Figure 3. Scotchbond Universal used in a selective-etch protocol. Carious lesion identified and removed, selective etching of enamel and placement of Filtek Universal Restorative.


An advantage of Scotchbond Universal Adhesive over other types of adhesives is that it is indicated for a wider variety of restorative procedures and adhesive modalities (Perdiago et al 2015). The clinical applications for Scotchbond Universal Adhesive ranges from bonding crowns, inlays, onlays, fibre posts, direct restorations and dual-cure resin core materials. The presence of 10-MDP allows chemical bonds to be formed with hydroxyapatite in dentine when used in self-etch mode. Where enamel is present, the literature supports the selective etching of enamel with a scrubbing technique to apply the adhesive system on dental substrates (Carrilho et al 2019).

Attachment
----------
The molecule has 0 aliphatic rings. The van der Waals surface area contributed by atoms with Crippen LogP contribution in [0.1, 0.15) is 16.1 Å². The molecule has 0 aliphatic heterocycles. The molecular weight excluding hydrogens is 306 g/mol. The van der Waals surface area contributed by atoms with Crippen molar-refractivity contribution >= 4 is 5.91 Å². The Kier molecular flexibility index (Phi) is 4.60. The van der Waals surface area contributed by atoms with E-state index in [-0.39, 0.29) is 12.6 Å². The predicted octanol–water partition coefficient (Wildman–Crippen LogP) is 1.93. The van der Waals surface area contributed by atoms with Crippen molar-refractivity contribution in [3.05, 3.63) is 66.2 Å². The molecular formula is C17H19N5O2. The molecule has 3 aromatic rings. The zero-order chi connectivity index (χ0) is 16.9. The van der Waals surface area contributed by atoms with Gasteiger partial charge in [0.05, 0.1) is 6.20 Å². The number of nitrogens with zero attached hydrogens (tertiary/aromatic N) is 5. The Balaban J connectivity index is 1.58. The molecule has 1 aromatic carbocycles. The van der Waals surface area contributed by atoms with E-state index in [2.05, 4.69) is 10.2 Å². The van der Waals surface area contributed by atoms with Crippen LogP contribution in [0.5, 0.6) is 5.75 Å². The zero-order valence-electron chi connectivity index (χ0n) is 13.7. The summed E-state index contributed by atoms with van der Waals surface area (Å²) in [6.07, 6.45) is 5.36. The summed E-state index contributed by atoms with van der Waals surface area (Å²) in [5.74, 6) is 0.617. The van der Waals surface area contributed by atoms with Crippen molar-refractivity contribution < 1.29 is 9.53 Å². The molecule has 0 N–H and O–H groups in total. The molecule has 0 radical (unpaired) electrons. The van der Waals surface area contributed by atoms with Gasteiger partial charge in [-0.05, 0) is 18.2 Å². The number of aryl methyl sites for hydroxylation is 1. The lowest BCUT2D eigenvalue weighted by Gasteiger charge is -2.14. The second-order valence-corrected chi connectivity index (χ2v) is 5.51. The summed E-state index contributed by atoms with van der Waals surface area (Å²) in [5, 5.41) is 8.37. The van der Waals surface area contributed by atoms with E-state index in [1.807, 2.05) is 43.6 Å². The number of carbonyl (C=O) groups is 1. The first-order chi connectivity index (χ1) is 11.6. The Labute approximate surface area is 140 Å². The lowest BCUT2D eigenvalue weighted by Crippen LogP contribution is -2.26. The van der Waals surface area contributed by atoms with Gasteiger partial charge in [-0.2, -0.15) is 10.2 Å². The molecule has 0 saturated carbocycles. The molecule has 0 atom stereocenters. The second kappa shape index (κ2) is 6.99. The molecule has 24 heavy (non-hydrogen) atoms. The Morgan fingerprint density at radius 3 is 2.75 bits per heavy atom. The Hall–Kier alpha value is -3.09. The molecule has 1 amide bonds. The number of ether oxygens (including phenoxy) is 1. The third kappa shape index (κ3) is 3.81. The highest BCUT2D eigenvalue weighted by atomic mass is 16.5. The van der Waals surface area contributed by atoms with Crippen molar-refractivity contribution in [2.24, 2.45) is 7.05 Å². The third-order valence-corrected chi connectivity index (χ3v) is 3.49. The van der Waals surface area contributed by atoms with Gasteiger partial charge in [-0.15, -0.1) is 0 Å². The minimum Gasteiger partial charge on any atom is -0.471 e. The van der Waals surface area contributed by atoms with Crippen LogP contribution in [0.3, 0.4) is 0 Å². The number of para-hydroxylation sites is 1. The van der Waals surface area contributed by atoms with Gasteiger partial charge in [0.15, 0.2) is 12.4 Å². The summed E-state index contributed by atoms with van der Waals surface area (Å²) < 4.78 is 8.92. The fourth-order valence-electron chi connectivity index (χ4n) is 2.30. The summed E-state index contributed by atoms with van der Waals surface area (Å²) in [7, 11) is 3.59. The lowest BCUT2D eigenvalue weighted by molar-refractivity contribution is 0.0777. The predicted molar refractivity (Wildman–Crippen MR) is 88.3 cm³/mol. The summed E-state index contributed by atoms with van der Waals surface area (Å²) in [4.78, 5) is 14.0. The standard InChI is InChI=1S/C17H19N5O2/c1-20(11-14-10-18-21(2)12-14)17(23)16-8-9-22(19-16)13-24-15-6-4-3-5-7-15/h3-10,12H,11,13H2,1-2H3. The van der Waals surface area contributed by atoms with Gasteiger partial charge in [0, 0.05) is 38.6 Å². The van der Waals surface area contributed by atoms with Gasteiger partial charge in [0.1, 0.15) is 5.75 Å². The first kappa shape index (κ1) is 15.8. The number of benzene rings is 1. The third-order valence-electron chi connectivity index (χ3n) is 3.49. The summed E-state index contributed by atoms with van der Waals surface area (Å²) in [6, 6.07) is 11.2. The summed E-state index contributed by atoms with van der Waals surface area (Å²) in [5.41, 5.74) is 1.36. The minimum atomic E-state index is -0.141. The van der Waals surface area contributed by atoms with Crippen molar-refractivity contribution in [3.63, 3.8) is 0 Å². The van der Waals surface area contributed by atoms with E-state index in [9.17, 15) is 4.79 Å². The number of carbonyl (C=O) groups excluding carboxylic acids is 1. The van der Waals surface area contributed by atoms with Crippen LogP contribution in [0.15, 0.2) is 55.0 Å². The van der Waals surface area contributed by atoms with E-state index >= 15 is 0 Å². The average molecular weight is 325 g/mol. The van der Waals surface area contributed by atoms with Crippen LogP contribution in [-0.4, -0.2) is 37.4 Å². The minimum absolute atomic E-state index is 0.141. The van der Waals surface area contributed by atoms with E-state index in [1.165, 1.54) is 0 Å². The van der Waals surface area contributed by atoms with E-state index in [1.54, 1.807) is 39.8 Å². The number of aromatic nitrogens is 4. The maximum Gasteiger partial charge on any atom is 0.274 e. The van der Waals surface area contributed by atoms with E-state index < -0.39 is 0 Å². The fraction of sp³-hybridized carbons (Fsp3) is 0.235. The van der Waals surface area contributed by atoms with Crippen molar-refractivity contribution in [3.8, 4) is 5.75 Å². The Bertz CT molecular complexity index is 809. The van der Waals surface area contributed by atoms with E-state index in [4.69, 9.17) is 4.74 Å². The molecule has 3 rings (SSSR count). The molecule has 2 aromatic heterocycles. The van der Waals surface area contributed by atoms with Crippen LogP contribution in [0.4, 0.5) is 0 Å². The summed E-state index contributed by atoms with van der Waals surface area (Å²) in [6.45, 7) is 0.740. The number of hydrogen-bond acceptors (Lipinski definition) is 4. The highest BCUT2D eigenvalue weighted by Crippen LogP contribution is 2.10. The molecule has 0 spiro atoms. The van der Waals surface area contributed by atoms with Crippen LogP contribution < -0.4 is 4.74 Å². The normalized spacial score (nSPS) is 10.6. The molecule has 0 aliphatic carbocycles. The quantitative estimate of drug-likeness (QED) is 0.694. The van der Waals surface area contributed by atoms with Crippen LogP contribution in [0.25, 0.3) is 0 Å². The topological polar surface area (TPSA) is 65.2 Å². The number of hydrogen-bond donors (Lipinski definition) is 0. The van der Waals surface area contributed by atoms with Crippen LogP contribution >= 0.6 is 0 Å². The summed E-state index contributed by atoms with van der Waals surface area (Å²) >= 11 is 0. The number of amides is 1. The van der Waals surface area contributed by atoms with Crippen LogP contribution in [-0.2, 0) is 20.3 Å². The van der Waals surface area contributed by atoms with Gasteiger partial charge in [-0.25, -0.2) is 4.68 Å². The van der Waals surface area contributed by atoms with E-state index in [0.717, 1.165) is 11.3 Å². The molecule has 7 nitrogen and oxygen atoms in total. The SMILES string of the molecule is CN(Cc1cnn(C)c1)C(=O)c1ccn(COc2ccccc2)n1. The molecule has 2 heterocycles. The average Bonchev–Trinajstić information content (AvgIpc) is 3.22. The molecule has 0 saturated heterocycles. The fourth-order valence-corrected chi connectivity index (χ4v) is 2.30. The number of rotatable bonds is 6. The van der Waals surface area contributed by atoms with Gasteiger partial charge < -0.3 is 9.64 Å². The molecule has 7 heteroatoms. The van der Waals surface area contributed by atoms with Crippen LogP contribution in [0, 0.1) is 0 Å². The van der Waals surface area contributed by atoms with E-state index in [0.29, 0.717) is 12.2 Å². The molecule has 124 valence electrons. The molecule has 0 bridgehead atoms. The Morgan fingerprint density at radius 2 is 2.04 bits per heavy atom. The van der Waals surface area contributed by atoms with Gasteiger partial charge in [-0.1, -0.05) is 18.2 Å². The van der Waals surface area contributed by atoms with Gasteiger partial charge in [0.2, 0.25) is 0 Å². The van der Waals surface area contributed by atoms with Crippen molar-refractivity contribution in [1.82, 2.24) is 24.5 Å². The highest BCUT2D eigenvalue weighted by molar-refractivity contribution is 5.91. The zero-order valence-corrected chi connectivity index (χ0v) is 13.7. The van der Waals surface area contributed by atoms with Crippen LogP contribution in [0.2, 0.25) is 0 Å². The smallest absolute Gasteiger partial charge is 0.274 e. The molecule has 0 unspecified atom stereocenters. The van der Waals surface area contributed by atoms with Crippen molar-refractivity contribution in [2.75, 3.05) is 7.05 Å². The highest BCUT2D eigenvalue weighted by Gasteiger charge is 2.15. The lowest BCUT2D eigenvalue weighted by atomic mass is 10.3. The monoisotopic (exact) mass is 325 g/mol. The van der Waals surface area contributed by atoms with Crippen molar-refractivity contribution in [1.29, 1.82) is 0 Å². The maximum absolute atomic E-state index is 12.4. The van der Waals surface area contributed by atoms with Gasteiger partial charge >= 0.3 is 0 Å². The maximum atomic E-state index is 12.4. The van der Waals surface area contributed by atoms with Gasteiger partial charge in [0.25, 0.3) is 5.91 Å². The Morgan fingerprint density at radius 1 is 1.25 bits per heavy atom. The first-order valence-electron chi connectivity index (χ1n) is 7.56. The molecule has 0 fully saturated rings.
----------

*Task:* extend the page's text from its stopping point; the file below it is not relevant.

In practice, we carry a 4th generation adhesive and Scotchbond Universal Adhesive. We have found that there is an advantage of an adhesive that can operate effectively in different modalities of application. It allows the clinician to choose their procedure according to the case.


Regardless of the type of adhesive, it is always incumbent on the clinician to learn and understand their specific adhesive system, it’s idiosyncrasies, it’s strengths and weaknesses and how to maximise its performance (Alex 2009).



Alex G. Adhesive dentistry: the good, the bad, and the ugly. Compend Contin Educ Dent. 2009;30(8):553-568.